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FRANKFURT (Reuters) - Banks grabbed 530 billion euros at the European Central Bank's second offering of cheap three-year funds on Wednesday, fuelling expectations that credit will flow to businesses and borrowing costs will ease for governments hit by the euro zone crisis.
In the space of two months, the ECB has now injected more than a trillion euros into the financial system, banishing the threat of a credit crunch.
A total of 800 banks borrowed money at the tender, with demand exceeding the 500 billion euros expected by traders polled by Reuters and the 489 billion allotted in the first such operation in December.
The ECB unveiled the funding operations, known as LTROs, late last year to counter frozen interbank lending and dampen tensions on euro zone bond markets that threatened to tear the bloc apart.
Positive investor reaction to the second round suggested the ploy should continue to buoy markets although central bank sources have told Reuters the ECB is not inclined to offer a third dose.
"You can't argue with 529 billion," said Peter Chatwell at Credit Agricole CIB. "It's undoubtedly positive for risk assets and also will help to support core markets as initially banks need somewhere to store the resultant excess liquidity."
The euro dipped to a session low against the dollar in volatile trade while European stocks gained and safe-haven German Bunds fell in response.
Much will now depend on what banks do with the cash. They used a big chunk of the 489 billion euros they borrowed first time around to cover maturing debt and have been parking close to half a trillion euros at the ECB in overnight deposits.
ECB President Mario Draghi, whose native Italy was at the epicenter of the crisis when the bank announced the measure late last year, said after the first of the operations that "a major, major credit crunch" had been averted.
Draghi has urged banks to lend out the funds they tap at Wednesday's operation to households and businesses, helping strengthen economic growth.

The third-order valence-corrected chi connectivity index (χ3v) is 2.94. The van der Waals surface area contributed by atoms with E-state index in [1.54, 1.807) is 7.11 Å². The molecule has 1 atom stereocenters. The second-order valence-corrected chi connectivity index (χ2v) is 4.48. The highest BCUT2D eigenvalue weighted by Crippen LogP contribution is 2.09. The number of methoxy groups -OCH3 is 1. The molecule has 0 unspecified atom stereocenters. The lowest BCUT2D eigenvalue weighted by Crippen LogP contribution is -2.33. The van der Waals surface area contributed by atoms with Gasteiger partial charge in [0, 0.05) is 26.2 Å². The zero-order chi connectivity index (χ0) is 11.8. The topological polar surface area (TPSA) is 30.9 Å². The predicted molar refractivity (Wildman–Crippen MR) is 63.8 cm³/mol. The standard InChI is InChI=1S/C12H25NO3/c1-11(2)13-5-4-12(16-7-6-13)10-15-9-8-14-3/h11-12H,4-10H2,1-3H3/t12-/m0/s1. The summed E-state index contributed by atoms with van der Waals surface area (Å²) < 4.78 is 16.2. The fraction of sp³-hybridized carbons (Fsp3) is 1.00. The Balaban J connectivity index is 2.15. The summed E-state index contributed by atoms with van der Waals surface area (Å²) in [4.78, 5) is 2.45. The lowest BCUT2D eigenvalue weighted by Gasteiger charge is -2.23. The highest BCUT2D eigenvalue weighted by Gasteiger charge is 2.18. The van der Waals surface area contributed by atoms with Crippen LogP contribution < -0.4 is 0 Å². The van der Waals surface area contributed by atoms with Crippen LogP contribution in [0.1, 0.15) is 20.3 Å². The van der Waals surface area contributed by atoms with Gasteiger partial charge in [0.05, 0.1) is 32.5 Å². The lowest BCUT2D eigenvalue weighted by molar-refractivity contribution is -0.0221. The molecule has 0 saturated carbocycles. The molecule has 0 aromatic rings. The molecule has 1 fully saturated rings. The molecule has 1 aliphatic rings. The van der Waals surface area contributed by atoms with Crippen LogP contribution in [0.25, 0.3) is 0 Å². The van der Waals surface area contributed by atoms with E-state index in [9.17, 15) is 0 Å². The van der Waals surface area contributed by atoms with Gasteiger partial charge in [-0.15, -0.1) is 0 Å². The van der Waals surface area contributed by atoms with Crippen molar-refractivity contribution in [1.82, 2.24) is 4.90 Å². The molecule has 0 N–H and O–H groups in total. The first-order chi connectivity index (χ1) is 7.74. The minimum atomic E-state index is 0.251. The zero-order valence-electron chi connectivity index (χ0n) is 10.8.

ECB officials hope banks will also use the new money to buy higher-yielding bonds more aggressively, especially from Italy.
Italian and Spanish borrowing costs extended their falls after the bumper take-up of ECB largesse.
Anecdotal evidence suggests banks especially in Spain but also in Italy used the first LTRO to pursue this "Sarkozy trade" - a term adopted by markets after the French president suggested governments should encourage banks flush with ECB cash to buy their bonds.
Spanish banks bought a net 23.1 billion euros of government debt last month and Italians 20.6 billion, both record increases.
"Italian and Spanish bonds are likely to benefit from this and equity markets as well," Luca Cazzulani at UniCredit said of Wednesday's operation.
For a package of ECB graphics, click: here
Italy faces a debt issuance hump in the next few months and will take any help it can get. It needs to sell around 45 billion euros of its bonds a month in both March and April versus 19 billion in February.
Nonetheless, sources have told Reuters the central bank wants the second ultra-long operation to be the last, as it is worried banks are becoming too reliant on ECB funds and wants to throw the onus back on euro zone governments to tackle the debt crisis.
Banks have already taken more funds from the ECB than ever before and risk becoming dependent on those. Italian banks had taken more than 200 billion euros in central bank funds by January, and those in Spain and France were not far behind.
Some policymakers say the LTROs are merely masking problems in crisis-hit euro zone countries on the bloc's periphery.
"The idea that the long term repo operations have eased the supply of finance to small businesses in the euro area is a myth," Bank of England Governor Mervyn King told a parliamentary committee in London.
"What it has done is to provide a source of funding to banks particularly in the southern member countries of the euro area which were experiencing a bank run, enabling them to fund the withdrawal of funds," he said.
The strategy has, however, sucked much of the heat out of the euro zone crisis and given governments time to work out sustainable budget and growth policies for affected countries on the periphery of the bloc.
"With the ECB's supporting measures time is being won," said Michael Kemmer, managing director of Germany's BdB banking association. "But these measures can neither replace a functioning interbanking market nor solve the debt crisis."
Ewald Nowotny, a member of ECB's 23-man Governing Council, said on Tuesday the bank should think about an exit strategy after its massive cash injections.
Rather than a simple flat rate, the 3-year funds were offered at an interest rate averaging the interest rate in its main one-week refi operations over the next three years. That rate is currently at a record low of 1.0 percent.
Banks have the option of paying back all or parts of the loans at any time after one year.
Financial markets are watching to see how effectively governments use the time the ECB has given them to deliver growth and sustainable budgets.
"Without growth, the LTROs are a bridge to nowhere," said Andrew Bosomworth, senior portfolio manager at PIMCO.
Additional reporting by Sakari Suoninen, Marc Jones, Eva Kuehnen and Arno Schuetze, editing by Mike Peacock